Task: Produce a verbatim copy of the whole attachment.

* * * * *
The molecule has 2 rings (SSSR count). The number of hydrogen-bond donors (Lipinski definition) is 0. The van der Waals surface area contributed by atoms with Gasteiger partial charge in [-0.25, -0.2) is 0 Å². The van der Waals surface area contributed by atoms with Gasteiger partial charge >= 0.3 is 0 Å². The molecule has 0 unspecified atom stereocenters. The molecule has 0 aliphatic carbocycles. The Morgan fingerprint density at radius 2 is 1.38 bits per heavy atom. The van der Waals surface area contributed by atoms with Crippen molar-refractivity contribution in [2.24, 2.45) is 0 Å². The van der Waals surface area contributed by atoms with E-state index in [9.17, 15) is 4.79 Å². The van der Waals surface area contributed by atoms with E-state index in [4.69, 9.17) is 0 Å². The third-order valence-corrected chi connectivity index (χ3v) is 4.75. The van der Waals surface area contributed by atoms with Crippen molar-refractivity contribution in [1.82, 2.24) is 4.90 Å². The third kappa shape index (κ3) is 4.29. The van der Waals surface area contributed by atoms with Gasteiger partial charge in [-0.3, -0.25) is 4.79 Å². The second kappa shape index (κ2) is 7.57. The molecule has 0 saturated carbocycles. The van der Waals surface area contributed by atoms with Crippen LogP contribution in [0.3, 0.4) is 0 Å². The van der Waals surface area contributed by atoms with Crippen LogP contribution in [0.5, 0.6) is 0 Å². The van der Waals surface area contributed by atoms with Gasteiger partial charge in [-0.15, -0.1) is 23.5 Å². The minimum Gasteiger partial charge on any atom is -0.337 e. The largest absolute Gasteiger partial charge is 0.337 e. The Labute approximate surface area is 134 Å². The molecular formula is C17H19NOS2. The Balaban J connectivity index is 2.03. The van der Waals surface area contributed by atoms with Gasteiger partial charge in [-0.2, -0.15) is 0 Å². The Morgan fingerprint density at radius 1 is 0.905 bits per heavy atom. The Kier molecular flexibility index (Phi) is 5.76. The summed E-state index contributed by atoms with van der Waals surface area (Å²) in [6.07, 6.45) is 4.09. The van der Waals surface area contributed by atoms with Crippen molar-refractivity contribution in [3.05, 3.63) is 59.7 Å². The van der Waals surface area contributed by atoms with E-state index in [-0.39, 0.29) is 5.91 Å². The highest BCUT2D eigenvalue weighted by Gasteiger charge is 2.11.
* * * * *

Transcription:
The molecule has 2 rings (SSSR count). The number of hydrogen-bond donors (Lipinski definition) is 0. The van der Waals surface area contributed by atoms with Gasteiger partial charge in [-0.25, -0.2) is 0 Å². The van der Waals surface area contributed by atoms with Gasteiger partial charge >= 0.3 is 0 Å². The molecule has 0 unspecified atom stereocenters. The molecule has 0 aliphatic carbocycles. The Morgan fingerprint density at radius 2 is 1.38 bits per heavy atom. The van der Waals surface area contributed by atoms with Crippen molar-refractivity contribution in [2.24, 2.45) is 0 Å². The van der Waals surface area contributed by atoms with E-state index in [9.17, 15) is 4.79 Å². The van der Waals surface area contributed by atoms with E-state index in [4.69, 9.17) is 0 Å². The third-order valence-corrected chi connectivity index (χ3v) is 4.75. The van der Waals surface area contributed by atoms with Crippen molar-refractivity contribution in [1.82, 2.24) is 4.90 Å². The third kappa shape index (κ3) is 4.29. The van der Waals surface area contributed by atoms with Gasteiger partial charge in [-0.3, -0.25) is 4.79 Å². The second kappa shape index (κ2) is 7.57. The molecule has 0 saturated carbocycles. The van der Waals surface area contributed by atoms with Crippen LogP contribution in [0.3, 0.4) is 0 Å². The van der Waals surface area contributed by atoms with Crippen LogP contribution in [0.5, 0.6) is 0 Å². The van der Waals surface area contributed by atoms with Gasteiger partial charge in [-0.15, -0.1) is 23.5 Å². The minimum Gasteiger partial charge on any atom is -0.337 e. The largest absolute Gasteiger partial charge is 0.337 e. The Labute approximate surface area is 134 Å². The molecular formula is C17H19NOS2. The Balaban J connectivity index is 2.03. The van der Waals surface area contributed by atoms with Gasteiger partial charge in [-0.2, -0.15) is 0 Å². The Morgan fingerprint density at radius 1 is 0.905 bits per heavy atom. The Kier molecular flexibility index (Phi) is 5.76. The summed E-state index contributed by atoms with van der Waals surface area (Å²) in [6.07, 6.45) is 4.09. The van der Waals surface area contributed by atoms with Crippen molar-refractivity contribution in [3.05, 3.63) is 59.7 Å². The van der Waals surface area contributed by atoms with E-state index in [-0.39, 0.29) is 5.91 Å². The highest BCUT2D eigenvalue weighted by Gasteiger charge is 2.11.